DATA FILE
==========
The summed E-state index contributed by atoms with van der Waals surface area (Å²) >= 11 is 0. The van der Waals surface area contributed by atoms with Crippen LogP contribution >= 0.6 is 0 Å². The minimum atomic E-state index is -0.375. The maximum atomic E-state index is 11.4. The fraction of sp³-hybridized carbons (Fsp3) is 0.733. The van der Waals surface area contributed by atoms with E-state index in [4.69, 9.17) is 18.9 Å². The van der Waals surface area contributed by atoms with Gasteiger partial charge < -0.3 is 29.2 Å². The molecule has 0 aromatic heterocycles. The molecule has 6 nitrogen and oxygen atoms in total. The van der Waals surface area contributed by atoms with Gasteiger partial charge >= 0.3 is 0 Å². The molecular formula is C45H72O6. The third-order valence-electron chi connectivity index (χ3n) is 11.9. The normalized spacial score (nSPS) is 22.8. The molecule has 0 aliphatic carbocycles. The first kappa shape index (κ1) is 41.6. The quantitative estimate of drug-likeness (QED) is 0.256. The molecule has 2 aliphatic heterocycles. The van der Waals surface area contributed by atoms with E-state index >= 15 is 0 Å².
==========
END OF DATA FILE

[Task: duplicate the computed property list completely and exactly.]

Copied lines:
The summed E-state index contributed by atoms with van der Waals surface area (Å²) >= 11 is 0. The van der Waals surface area contributed by atoms with Crippen LogP contribution >= 0.6 is 0 Å². The minimum atomic E-state index is -0.375. The maximum atomic E-state index is 11.4. The fraction of sp³-hybridized carbons (Fsp3) is 0.733. The van der Waals surface area contributed by atoms with E-state index in [4.69, 9.17) is 18.9 Å². The van der Waals surface area contributed by atoms with Gasteiger partial charge < -0.3 is 29.2 Å². The molecule has 0 aromatic heterocycles. The molecule has 6 nitrogen and oxygen atoms in total. The van der Waals surface area contributed by atoms with Gasteiger partial charge >= 0.3 is 0 Å². The molecular formula is C45H72O6. The third-order valence-electron chi connectivity index (χ3n) is 11.9. The normalized spacial score (nSPS) is 22.8. The molecule has 0 aliphatic carbocycles. The first kappa shape index (κ1) is 41.6. The quantitative estimate of drug-likeness (QED) is 0.256. The molecule has 2 aliphatic heterocycles. The van der Waals surface area contributed by atoms with E-state index >= 15 is 0 Å².